Editor’s note: April is Cesarean Awareness Month, an international observance designed to reduce unnecessary Cesareans, advocate for Vaginal Birth After Cesarean (VBAC) and help women heal from the sometimes-difficult emotions surrounding a Cesarean birth. Attachment Parenting International‘s First Principle of Parenting: Prepare for Pregnancy, Birth and Parenting advocates for parents to research their options regarding childbirth choices. While API promotes choices with the least interventions possible, Cesareans are necessary in some situations. It’s important for mothers to fully process their experience, not only for their own emotional health but also for their bond with baby, so their Cesarean birth story can be beautifully retold, again and again:
I gather her in my arms and feel her head rest against my chest. “You were ready to run out!” I say, and she giggles as she always does. “I could feel your head right here by my heart and your feet were straight down and ready to go.”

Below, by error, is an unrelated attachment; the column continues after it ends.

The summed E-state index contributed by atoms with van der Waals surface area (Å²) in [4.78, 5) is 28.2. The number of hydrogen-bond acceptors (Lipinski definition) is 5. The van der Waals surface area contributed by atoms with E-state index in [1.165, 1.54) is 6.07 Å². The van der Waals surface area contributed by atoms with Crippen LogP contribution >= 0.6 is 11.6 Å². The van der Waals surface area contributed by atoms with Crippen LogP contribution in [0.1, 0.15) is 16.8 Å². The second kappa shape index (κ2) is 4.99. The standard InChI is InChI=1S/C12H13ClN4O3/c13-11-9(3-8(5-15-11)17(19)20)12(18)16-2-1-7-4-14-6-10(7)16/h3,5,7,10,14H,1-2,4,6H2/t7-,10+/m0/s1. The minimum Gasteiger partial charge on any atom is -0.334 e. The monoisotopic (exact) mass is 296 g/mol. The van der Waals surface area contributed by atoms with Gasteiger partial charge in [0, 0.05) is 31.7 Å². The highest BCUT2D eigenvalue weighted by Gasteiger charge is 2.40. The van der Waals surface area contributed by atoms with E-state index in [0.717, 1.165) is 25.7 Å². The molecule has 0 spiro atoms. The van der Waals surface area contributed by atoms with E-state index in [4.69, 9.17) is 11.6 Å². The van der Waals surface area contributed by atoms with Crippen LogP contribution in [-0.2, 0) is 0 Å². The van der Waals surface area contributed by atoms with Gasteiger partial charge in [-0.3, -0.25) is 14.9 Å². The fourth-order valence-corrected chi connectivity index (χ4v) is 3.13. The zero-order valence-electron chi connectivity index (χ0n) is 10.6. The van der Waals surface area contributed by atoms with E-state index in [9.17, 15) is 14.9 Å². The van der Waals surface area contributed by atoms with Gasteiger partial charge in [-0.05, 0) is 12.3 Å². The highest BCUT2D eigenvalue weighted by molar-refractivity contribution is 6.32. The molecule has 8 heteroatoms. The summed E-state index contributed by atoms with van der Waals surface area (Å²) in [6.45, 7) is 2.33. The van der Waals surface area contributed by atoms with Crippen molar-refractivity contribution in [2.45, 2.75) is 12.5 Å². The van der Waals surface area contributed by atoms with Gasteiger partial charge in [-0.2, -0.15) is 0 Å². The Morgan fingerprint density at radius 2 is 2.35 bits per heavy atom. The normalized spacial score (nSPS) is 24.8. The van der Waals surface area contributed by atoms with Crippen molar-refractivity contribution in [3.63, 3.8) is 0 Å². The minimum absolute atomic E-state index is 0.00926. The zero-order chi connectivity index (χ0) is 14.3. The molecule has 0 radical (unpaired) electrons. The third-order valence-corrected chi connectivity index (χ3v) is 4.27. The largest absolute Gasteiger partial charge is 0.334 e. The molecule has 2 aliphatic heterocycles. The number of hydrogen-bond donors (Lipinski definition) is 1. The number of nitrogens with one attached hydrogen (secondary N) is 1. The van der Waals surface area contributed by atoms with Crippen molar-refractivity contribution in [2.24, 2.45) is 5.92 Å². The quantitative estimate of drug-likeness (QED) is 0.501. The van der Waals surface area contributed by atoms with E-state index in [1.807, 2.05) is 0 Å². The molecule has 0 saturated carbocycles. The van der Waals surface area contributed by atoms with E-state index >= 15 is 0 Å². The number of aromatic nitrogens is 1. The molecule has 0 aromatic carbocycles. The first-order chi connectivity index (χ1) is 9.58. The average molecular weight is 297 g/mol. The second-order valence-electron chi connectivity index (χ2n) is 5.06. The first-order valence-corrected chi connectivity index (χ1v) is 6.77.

“I wasn’t upside down like other babies,” she adds, looking into my eyes.
“No,” I reply, “you were special and so excited to come out and meet the world.”
“I was ready to run,” she repeats. “I’m a fast runner!”
“Yes, and that’s why you got to come out a special door in my tummy,” I say, putting my hand over the spot where my Cesarean scar is. My daughter puts her hand over mine and echoes, “a special door.”
“And when you were born,” I remember, “Daddy and I snuggled you and kissed you and said, ‘Welcome!'” My voice gets husky and tears spring to my eyes.
“Did you cry, Mommy?” my daughter asks.
“Yes, I did,” I reply. “A little, because I’d waited for so long to meet you, and because I was so happy to hold you in my arms.”